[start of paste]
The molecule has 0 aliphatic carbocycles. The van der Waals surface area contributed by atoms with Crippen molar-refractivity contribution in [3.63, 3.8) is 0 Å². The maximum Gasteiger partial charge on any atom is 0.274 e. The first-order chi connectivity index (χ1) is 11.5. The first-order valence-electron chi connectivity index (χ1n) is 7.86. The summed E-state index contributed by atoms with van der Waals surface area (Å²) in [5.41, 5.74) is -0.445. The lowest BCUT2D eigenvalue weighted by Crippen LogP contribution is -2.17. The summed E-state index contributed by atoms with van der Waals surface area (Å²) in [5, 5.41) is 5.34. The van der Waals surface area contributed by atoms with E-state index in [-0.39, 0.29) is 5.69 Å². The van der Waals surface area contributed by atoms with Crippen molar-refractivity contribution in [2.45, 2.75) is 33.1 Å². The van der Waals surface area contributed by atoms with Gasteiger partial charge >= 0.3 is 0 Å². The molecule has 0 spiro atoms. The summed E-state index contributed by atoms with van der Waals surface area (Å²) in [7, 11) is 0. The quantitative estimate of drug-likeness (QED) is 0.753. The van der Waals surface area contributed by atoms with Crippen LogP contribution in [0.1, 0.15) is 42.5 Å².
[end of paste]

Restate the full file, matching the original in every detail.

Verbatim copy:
The molecule has 0 aliphatic carbocycles. The van der Waals surface area contributed by atoms with Crippen molar-refractivity contribution in [3.63, 3.8) is 0 Å². The maximum Gasteiger partial charge on any atom is 0.274 e. The first-order chi connectivity index (χ1) is 11.5. The first-order valence-electron chi connectivity index (χ1n) is 7.86. The summed E-state index contributed by atoms with van der Waals surface area (Å²) in [5.41, 5.74) is -0.445. The lowest BCUT2D eigenvalue weighted by Crippen LogP contribution is -2.17. The summed E-state index contributed by atoms with van der Waals surface area (Å²) in [5, 5.41) is 5.34. The van der Waals surface area contributed by atoms with E-state index in [-0.39, 0.29) is 5.69 Å². The van der Waals surface area contributed by atoms with Crippen molar-refractivity contribution in [2.45, 2.75) is 33.1 Å². The van der Waals surface area contributed by atoms with Gasteiger partial charge >= 0.3 is 0 Å². The molecule has 0 spiro atoms. The summed E-state index contributed by atoms with van der Waals surface area (Å²) in [7, 11) is 0. The quantitative estimate of drug-likeness (QED) is 0.753. The van der Waals surface area contributed by atoms with Crippen LogP contribution in [0.1, 0.15) is 42.5 Å².